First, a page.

Virtual field trips for Black History Month

Manitoba Museum and Black History Manitoba collaborate to educate students

A new mannequin featured in the Manitoba Museum’s Old Winnipeg exhibit, inspired by John Arthur Robinson, a local labour organizer and Black porter for the Canadian Pacific Railway. (Photo by Leigh Lugosi)

What was first identified as Black History Week in the early 1970s was expanded to what Canadians now celebrate as Black History Month in 1976. To commemorate this, the Manitoba Museum is offering a series of virtual field trips for participants to learn about Black history in Canada.

Anya Moodie-Foster, the learning and engagement supervisor at the Manitoba Museum, is one of the people working on and running the Black History Month Virtual Field Trips. She usually works with school groups, but she has also been a part of a number of new programs at the museum.

“Recently, we started a series we’ve been calling Community Voices, where we’ve been working with different communities,” she says. “So, for example, in the fall, we had a program under the Community Voices banner where we talked about LGBTQ2+ history. And then we sort of brought the Black History public programs under that banner, as well.”

The current Virtual Field Trips are meant to help educate school groups across the province over a livestream, but they have also been attended by classes across the country.

Even though Black Canadians have been involved in the shaping of Canadian history and identity at least since Mathieu Da Costa, a navigator and interpreter, arrived in the early 1600s, Black Canadians have largely been ignored in Canada’s school curricula.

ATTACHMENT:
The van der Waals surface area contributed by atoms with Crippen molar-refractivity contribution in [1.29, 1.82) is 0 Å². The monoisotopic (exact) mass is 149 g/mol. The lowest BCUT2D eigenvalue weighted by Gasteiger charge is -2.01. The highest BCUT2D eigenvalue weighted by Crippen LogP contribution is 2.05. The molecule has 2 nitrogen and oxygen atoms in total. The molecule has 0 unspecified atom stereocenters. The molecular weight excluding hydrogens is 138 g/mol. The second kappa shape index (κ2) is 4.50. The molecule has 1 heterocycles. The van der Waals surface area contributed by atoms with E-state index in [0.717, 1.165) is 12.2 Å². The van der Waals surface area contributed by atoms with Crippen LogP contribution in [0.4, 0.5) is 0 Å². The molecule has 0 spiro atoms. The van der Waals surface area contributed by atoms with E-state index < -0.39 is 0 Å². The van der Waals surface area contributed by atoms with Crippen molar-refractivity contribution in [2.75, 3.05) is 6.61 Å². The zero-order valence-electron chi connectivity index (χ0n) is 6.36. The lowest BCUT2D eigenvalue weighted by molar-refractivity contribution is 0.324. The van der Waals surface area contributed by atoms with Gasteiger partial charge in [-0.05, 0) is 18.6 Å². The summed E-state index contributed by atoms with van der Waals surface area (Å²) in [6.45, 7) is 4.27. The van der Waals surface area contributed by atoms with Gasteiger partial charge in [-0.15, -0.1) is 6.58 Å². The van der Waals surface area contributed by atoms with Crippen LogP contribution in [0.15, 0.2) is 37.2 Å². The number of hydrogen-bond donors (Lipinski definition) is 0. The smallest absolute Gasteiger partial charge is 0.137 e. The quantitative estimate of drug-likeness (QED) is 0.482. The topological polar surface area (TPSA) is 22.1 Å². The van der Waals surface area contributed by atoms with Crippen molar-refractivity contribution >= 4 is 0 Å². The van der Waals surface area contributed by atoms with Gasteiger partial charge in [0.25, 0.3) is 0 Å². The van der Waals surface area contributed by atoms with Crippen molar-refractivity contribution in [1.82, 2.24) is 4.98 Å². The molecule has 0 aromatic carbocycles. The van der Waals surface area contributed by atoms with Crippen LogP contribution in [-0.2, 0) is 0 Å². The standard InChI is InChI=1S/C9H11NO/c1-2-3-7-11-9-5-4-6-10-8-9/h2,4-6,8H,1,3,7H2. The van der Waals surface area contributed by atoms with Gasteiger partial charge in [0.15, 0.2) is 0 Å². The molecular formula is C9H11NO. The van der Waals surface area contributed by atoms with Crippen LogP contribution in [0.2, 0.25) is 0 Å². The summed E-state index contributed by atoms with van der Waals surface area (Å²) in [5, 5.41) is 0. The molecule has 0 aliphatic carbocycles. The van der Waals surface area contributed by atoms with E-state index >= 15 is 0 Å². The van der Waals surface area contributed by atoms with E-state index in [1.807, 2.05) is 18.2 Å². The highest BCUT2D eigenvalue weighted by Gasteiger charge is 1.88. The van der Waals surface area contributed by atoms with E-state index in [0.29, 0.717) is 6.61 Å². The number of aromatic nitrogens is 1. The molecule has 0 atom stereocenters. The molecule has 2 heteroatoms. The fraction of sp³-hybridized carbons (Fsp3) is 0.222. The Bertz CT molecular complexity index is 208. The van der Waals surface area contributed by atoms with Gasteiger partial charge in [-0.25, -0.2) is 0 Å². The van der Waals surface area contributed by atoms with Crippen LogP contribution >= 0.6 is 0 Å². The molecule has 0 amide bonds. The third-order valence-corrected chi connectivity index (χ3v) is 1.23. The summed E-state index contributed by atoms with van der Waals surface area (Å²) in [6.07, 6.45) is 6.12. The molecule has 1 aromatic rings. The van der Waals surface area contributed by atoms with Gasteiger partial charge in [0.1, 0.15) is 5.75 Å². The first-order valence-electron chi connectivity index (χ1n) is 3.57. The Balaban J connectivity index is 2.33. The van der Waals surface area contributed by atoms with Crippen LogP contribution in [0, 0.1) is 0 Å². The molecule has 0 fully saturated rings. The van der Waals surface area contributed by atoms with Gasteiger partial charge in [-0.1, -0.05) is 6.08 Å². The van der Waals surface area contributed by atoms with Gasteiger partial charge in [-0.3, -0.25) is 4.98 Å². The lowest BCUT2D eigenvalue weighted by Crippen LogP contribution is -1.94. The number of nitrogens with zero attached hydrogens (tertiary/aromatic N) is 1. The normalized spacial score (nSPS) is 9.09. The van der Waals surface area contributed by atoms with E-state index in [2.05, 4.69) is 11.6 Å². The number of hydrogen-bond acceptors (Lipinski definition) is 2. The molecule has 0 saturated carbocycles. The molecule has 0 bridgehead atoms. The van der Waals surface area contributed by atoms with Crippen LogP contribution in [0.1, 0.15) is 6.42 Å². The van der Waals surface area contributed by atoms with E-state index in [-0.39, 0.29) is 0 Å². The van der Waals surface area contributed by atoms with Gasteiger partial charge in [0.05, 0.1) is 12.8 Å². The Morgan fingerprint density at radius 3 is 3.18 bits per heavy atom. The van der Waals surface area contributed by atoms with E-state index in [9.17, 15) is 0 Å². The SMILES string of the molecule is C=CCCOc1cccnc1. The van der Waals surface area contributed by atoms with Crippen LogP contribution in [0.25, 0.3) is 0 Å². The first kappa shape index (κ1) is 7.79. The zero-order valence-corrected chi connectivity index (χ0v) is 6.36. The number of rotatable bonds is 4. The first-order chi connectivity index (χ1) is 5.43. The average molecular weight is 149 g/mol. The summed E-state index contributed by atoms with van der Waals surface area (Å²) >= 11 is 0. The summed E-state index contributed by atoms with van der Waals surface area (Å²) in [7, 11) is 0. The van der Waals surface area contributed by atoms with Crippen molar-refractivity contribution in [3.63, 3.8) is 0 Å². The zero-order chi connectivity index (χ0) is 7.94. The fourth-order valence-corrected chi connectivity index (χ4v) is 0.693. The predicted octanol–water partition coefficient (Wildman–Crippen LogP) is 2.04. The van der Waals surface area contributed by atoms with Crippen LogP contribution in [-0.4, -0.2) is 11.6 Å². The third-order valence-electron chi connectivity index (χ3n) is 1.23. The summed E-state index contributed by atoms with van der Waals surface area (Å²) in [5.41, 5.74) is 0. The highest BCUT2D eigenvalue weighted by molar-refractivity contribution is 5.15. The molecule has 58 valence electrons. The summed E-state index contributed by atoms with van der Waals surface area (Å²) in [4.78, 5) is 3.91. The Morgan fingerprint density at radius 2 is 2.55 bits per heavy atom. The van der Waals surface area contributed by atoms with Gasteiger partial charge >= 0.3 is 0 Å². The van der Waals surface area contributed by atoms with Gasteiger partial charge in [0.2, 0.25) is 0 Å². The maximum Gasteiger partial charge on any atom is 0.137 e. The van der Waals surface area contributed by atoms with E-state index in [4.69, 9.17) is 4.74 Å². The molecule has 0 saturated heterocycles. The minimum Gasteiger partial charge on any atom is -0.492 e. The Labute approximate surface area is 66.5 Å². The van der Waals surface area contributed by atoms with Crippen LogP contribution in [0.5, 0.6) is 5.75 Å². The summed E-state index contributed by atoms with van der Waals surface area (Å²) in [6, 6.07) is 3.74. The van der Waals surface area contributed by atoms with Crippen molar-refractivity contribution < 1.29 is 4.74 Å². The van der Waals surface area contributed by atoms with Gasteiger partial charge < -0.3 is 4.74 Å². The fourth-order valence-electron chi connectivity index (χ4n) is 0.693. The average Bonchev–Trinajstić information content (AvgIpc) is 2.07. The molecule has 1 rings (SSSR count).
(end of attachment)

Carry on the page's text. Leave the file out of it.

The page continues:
Very few people even know or acknowledge that African people were in fact enslaved here, and not just by our southern neighbours.

When the Black Lives Matter movement grew in 2019 and 2020 after George Floyd, Ahmaud Arbery and Breonna Taylor were killed, organizations across the country took a look inward at what they needed to change.

“I think, like many organizations, the pandemic – which stopped regular activities – and things like the Black Lives Matter movement really have caused people to look and say, ‘You know, what are we doing? Are we telling these stories?” Moodie-Foster says.

Moodie-Foster says the Black Lives Matter movement also caused teachers to look at what stories they are including and not including in their lessons.

“We’re really happy to be part of this new effort that’s happening in classrooms across Manitoba,” she says.

Moodie-Foster explains that the programs are meant for a general audience and are “family-friendly.” Kids and adults alike can learn from the field trips.

“Previous generations didn’t have Black history in their schooling. And there are stories that they may not have heard of that students today are exploring more,” she says. “People tend to be much more familiar with American Black history, and not so much about Canadian stories.”